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Physicist Ernest Rutherford was the central figure in the study of radioactivity who led the exploration of nuclear physics.
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Chemist and physicist Ernest Rutherford was born August 30, 1871, in Spring Grove, New Zealand. A pioneer of nuclear physics and the first to split the atom, Rutherford was awarded the 1908 Nobel Prize in Chemistry for his theory of atomic structure. Dubbed the “Father of the Nuclear Age,” Rutherford died in Cambridge, England, on October 19, 1937 of a strangulated hernia.
Ernest Rutherford was born in rural Spring Grove, on the South Island of New Zealand on August 30, 1871. He was the fourth of 12 children, and the second son. His father, James, had little education and struggled to support the large family on a flax-miller’s income. Ernest’s mother, Martha, worked as a schoolteacher. She believed that knowledge was power, and placed a strong emphasis on her children’s education.
As a child, Ernest, whose family called him “Ern,” spent most of his time after school milking cows and helping with other chores on the family farm. Weekends were spent swimming in the creek with his brothers. Since money was tight, Rutherford found inventive ways of overcoming his family’s financial challenges, including birds-nesting to earn funds for his kite-flying supplies. “We haven’t the money, so we’ve got to think,” was Rutherford’s motto at the time.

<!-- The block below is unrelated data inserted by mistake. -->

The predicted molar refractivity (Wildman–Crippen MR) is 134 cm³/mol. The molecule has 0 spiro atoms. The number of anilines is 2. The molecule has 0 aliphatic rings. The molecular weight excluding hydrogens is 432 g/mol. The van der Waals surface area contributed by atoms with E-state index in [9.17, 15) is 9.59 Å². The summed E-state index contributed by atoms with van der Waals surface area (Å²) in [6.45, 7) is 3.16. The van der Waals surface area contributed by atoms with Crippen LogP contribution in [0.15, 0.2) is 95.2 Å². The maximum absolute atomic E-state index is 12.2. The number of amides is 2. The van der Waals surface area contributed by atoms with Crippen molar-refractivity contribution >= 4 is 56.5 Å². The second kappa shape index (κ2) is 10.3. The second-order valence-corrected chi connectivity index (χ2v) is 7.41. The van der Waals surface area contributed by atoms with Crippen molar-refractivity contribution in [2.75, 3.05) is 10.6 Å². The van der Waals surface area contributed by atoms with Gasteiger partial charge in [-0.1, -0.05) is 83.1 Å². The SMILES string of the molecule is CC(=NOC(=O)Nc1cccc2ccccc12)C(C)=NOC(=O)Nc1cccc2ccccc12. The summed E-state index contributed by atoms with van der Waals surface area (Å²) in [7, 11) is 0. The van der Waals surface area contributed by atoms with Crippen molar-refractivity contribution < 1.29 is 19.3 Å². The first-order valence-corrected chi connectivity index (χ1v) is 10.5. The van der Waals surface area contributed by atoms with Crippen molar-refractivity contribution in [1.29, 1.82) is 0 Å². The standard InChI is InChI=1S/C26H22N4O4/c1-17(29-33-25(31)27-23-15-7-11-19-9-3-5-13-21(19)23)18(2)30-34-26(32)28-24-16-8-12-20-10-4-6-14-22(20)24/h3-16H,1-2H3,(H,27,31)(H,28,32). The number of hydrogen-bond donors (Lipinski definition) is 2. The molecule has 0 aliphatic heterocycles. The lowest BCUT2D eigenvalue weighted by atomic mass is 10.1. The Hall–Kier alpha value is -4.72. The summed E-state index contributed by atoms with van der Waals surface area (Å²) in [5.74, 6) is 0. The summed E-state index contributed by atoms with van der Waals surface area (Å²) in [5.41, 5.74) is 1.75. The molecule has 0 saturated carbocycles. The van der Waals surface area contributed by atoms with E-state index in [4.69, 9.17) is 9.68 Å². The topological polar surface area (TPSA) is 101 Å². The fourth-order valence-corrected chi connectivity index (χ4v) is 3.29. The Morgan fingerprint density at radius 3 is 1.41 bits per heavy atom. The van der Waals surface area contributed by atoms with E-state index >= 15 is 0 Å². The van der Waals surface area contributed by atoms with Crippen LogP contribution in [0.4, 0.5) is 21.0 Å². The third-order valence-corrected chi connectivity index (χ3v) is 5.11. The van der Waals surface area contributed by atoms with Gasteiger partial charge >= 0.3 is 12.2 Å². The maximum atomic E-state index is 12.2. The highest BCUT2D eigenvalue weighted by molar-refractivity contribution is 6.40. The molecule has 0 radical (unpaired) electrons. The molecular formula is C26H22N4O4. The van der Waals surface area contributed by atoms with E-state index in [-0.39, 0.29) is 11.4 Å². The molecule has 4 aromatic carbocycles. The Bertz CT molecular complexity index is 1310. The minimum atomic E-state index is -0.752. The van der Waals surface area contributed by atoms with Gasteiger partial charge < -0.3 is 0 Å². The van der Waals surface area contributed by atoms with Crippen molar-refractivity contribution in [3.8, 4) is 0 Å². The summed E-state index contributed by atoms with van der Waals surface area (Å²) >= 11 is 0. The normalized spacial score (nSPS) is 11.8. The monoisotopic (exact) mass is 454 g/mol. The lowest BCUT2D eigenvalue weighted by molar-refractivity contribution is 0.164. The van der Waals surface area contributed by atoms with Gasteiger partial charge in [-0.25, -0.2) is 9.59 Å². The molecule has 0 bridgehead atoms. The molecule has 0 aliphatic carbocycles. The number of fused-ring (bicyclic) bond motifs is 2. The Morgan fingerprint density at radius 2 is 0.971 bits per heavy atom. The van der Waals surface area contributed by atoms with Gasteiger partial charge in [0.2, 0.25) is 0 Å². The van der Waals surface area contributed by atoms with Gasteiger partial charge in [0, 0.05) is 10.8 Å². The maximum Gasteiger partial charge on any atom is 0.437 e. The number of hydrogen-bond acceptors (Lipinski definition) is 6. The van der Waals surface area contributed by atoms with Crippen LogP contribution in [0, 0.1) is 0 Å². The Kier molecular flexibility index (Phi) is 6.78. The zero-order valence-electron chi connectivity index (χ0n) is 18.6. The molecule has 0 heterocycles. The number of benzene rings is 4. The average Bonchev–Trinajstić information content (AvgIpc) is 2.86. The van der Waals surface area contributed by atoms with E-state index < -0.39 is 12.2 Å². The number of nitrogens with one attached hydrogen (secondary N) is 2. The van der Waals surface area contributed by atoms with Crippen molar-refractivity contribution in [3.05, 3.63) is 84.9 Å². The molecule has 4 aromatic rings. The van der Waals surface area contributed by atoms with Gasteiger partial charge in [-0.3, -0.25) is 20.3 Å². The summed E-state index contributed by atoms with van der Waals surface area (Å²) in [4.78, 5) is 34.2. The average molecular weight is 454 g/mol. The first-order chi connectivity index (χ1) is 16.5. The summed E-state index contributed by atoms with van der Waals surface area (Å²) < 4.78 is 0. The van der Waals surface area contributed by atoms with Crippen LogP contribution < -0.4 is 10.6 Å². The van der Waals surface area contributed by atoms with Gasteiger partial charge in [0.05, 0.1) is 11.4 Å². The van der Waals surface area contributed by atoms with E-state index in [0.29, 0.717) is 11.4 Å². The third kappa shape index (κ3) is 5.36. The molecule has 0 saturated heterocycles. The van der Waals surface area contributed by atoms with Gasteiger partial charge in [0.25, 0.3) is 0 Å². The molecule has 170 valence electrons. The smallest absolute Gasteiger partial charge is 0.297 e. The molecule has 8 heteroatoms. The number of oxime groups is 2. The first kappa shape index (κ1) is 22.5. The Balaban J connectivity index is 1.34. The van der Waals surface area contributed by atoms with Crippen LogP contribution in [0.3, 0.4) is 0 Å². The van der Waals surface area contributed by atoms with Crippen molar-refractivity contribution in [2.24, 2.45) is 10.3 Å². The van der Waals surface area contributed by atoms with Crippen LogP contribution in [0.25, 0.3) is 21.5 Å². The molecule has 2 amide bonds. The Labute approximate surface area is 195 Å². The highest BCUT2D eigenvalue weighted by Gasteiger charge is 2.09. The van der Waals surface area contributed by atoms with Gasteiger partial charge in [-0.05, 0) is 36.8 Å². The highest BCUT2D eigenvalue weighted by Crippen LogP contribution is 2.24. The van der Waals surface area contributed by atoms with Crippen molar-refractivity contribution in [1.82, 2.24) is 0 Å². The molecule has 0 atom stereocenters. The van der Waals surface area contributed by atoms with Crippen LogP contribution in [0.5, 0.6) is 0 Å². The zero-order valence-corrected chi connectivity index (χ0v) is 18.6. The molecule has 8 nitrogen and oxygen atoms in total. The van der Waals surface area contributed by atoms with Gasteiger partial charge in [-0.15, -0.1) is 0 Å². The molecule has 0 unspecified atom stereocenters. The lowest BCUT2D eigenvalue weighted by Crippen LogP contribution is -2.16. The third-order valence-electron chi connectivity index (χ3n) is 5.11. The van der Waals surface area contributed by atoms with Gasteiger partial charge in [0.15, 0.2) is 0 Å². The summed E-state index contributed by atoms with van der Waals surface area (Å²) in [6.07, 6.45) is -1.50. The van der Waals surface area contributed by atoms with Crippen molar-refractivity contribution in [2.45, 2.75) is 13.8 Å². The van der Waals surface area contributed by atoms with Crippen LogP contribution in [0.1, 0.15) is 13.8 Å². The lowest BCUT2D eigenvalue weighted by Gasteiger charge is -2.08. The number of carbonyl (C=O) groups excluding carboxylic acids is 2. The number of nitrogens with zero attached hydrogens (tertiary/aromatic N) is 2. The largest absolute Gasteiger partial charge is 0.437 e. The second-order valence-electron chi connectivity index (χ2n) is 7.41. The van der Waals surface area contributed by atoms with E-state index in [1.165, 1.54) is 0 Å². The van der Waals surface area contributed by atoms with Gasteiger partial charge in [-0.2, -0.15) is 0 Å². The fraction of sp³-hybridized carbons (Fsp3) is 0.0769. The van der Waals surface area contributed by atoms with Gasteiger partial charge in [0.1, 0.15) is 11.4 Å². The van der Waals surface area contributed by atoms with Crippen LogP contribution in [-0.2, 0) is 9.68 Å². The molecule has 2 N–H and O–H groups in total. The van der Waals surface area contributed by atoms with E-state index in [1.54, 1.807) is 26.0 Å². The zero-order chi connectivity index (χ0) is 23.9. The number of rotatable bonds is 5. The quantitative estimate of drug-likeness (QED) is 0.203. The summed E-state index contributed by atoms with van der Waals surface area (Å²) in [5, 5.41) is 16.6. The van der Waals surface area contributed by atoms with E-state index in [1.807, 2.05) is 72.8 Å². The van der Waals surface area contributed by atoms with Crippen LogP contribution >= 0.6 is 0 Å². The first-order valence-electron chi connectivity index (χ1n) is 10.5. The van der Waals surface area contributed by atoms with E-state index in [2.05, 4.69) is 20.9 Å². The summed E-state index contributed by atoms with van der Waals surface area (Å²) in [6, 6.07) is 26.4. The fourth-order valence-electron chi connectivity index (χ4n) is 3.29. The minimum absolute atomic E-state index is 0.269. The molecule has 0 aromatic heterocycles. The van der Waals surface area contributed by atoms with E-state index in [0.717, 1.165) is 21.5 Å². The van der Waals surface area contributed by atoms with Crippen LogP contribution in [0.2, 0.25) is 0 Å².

At the age of 10, Rutherford was handed his first science book, at Foxhill School. It was a pivotal moment for Rutherford, given that the book inspired his very first scientific experiment. The young Rutherford constructed a miniature cannon, which, to his family’s surprise, promptly and unexpectedly exploded. Despite the outcome, Rutherford’s interest in academics remained unfaltering. In 1887 he was awarded a scholarship to attend Nelson Collegiate School, a private secondary school where he would board and play rugby until 1889.
In 1890 Rutherford landed another scholarship—this time to Canterbury College in Christchurch, New Zealand. At Canterbury College, Rutherford’s professors fueled his enthusiasm for seeking concrete proof through scientific experimentation. Rutherford obtained both his Bachelor of Arts and his Master of Arts degrees there, and managed to achieve first-class honors in math and science. In 1894, still at Canterbury, Rutherford conducted independent research on the ability of high-frequency electrical discharge to magnetize iron. His research earned him a Bachelor of Science degree in just one year’s time. During that same year, Rutherford met and fell in love with his landlady’s daughter, Mary Newton. The couple married in 1900 and later welcomed a daughter, whom they named Eileen.
In 1895, as the first research student at the University of Cambridge’s Cavendish Laboratory in London, Rutherford identified a simpler and more commercially viable means of detecting radio waves than had been previously established by German physicist Heinrich Hertz.
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